Welcome to the Saudi Arabia focus edition of Law Update.
One of the key markets in the Middle East and North Africa (MENA) that continues to lead from the front is the Kingdom of Saudi Arabia (KSA). As the largest country in the Middle East and the 18th largest economy in the world, the progress KSA continues to make is underpinned by its Vision 2030 that envisions developing the country as an investment powerhouse and hub that ultimately connects Asia, Europe, and Africa. Given Saudi Arabia’s significance to the regional economy, our team of experts have prepared a range of pertinent articles that provide insights into new laws, regulations, and the legal landscape in the Kingdom.
This edition will provide you with an up-to-date guide on matters such as; the framework issued by the Saudi Central Bank on IT governance, the anti-corruption landscape under Vision 2030; we also provide practical tips for dispute avoidance. This is only a snapshot; there are many more articles within the KSA focus section for you to read, which we hope you will find valuable and enjoyable.Read the edition
June – July 2015
This great weight is called civil servants.
With the number of public sector employees reaching 6.4 million, Egypt is among the top ranked countries in terms of the number of employees in the public sector. The cost of wages for these civil servants is around EGP 126 billion per year (USD 16.5 billion).
In addition to the cost of wages, corruption and inefficiency have been major negative traits of the Egyptian public sector. Unconfirmed anecdotal reports record that the average length of productive work performed by a public servant is as low as 27 minutes per day. Most of the employees seem to take their jobs for granted. They only leave it upon retiring at the age of 60 with a guaranteed pension and promotion is by seniority as a matter of practice. The vast majority of university graduates used to wait willingly, without seeking a job at the private sector, until appointed by the government, which used to hire all of them without selecting those who were most qualified in terms of academic results or specialism in the fields of development needed.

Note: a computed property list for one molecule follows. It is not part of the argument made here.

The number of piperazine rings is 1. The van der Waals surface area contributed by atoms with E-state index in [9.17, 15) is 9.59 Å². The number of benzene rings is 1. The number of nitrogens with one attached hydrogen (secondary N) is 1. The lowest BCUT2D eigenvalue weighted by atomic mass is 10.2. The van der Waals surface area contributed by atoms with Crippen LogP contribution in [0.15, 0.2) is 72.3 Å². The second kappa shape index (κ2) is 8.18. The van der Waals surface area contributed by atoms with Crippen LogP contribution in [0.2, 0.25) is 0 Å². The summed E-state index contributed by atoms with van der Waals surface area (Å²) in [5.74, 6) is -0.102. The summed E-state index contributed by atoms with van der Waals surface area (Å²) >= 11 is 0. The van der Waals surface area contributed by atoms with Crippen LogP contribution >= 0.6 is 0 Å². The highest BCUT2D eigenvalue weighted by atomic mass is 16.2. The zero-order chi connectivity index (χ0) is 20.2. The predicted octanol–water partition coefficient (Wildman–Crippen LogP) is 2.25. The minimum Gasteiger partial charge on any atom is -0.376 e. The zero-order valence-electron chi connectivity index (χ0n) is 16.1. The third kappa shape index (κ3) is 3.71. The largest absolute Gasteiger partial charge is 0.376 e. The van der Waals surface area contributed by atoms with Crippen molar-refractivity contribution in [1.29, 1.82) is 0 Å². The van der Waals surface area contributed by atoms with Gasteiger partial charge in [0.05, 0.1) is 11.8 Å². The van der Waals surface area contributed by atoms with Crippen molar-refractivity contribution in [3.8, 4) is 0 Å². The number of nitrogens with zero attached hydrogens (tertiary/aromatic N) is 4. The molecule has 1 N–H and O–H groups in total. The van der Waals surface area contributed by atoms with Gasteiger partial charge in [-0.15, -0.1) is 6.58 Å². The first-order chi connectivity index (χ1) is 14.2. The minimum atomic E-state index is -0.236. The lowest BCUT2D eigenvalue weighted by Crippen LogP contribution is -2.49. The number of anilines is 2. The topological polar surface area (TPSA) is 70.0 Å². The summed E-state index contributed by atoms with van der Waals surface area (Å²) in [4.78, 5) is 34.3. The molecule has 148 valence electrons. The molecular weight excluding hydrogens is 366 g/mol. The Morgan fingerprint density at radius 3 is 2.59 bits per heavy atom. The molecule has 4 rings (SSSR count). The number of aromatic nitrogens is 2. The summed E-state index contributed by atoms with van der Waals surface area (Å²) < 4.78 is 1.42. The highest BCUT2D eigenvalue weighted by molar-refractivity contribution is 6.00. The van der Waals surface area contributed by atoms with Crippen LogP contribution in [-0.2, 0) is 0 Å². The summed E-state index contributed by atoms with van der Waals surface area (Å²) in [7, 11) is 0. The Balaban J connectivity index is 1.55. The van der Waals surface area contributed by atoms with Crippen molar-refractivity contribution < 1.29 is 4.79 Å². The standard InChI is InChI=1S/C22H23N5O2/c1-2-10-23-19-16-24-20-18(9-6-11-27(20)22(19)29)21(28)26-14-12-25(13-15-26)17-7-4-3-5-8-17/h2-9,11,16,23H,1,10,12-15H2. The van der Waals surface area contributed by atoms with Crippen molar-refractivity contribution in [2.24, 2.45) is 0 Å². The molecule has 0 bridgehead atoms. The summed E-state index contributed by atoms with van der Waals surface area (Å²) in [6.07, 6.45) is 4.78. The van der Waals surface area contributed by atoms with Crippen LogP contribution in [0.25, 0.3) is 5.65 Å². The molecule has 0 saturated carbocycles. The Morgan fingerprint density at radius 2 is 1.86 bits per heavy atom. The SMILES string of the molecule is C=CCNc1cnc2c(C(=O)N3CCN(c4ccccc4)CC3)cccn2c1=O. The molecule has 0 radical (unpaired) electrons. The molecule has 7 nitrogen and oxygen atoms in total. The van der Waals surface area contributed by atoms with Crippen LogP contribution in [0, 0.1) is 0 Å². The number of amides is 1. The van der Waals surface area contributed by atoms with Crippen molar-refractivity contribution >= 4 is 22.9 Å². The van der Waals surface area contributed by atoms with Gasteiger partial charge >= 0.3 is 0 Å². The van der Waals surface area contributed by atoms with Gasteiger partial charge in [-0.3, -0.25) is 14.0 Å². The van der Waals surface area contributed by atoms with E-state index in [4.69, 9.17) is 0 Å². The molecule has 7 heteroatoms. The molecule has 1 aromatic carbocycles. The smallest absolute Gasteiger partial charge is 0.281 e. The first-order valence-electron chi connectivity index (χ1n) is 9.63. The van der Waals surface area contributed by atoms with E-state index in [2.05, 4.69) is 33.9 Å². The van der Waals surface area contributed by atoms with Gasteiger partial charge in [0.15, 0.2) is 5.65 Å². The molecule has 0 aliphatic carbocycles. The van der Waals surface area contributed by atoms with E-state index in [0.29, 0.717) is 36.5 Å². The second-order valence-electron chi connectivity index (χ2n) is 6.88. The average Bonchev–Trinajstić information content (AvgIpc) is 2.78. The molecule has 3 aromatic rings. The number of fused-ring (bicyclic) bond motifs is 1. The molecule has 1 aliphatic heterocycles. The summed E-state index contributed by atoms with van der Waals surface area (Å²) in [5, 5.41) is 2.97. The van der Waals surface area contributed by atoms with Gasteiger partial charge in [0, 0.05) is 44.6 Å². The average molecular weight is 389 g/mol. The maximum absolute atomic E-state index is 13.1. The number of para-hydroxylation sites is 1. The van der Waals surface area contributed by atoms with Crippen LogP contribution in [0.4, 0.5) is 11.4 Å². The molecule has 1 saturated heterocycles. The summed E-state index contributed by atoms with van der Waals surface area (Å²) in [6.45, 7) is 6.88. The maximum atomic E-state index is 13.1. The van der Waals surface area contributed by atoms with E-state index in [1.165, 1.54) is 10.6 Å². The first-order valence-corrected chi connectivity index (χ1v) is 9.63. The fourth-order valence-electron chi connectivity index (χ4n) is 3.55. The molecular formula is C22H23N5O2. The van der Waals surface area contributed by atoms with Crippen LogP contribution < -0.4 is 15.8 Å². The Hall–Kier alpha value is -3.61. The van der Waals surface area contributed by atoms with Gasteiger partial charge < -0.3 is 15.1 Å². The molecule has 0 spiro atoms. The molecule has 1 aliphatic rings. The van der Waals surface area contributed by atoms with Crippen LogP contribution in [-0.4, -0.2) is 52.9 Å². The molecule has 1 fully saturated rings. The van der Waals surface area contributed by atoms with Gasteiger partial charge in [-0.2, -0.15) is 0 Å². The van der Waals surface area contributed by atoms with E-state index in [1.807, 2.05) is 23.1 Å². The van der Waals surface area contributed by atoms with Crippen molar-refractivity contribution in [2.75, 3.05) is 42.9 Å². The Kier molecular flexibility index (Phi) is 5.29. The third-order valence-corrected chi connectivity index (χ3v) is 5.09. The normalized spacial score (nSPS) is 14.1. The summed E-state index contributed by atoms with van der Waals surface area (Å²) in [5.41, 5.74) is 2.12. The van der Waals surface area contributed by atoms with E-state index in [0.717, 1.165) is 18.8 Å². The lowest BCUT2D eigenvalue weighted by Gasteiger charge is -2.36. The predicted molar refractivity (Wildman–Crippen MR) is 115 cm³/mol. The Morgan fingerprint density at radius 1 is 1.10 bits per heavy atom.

The public sector has, until now, been regulated by legislation that is more than 37 years old (Law 47 of 1978 on the Civil Servants Employees of the State).
With the series of events starting in January 2011, Egypt has changed. A new Constitution was instated by an overwhelming majority in 2014. The dynamics, economics, administration systems and technology in Egypt have evolved and are having an impact on how the affairs of the state will be run. Public awareness has called for the reform of several sectors starting with the Civil Service.
The government has realised that it is bound to fight corruption in the public sector and there are several methods by which this can be done, including:
Article 14 of the 2014 Constitution provides that citizens have the right to public posts based on qualification, without courtesy or intermediary. Thus, the suspension of new hiring in the public sector should be only temporary during the reform process.
With the support of the government policy combating corruption and reforming the public sector, a specialised committee consisting of a variety of experts and related entities has concluded which best practices, as adapted to the Egyptian culture, should co-exist in one piece of legislation, to meet the objectives of this difficult time for Egypt.
The New Law
Law 18 of 2015 on Civil Service has been freshly introduced by a Presidential Decree, introducing new measures that have long been resisted.
The period of probation for new hires has been extended to six months, with the right to terminate non-qualified candidates without need for any procedure other than a notice. After the elapse of the six-month period, an employee with two consecutive weak performance reports could be transferred to another position, deprived of 50% of their salary or terminated.
Employees must now be promoted based on qualification rather than seniority.
A retirement age of 50 years has been set.
A new wage structure has been introduced. The public servant’s wage has always been composed of two components; the base and the variable. The base salary was approximately 25% of the employee’s salary and formed the basis of the pension and social insurance. Thus, upon retirement or injury, what the employee received was too little to satisfy the simplest living expenses. The reformed wages package under the new law increases the base salary to 75% of the total wage, in order to consequently increase the pension and social insurance.
New goals have now been set. The challenges have started to be dealt with. The government is convening workshops and training sessions to explain the new law and its impact on the public sector. The executive regulations draft is discussed publicly before issuance. With a dynamic president and cabinet, there is hope to see positive turnarounds on the medium term.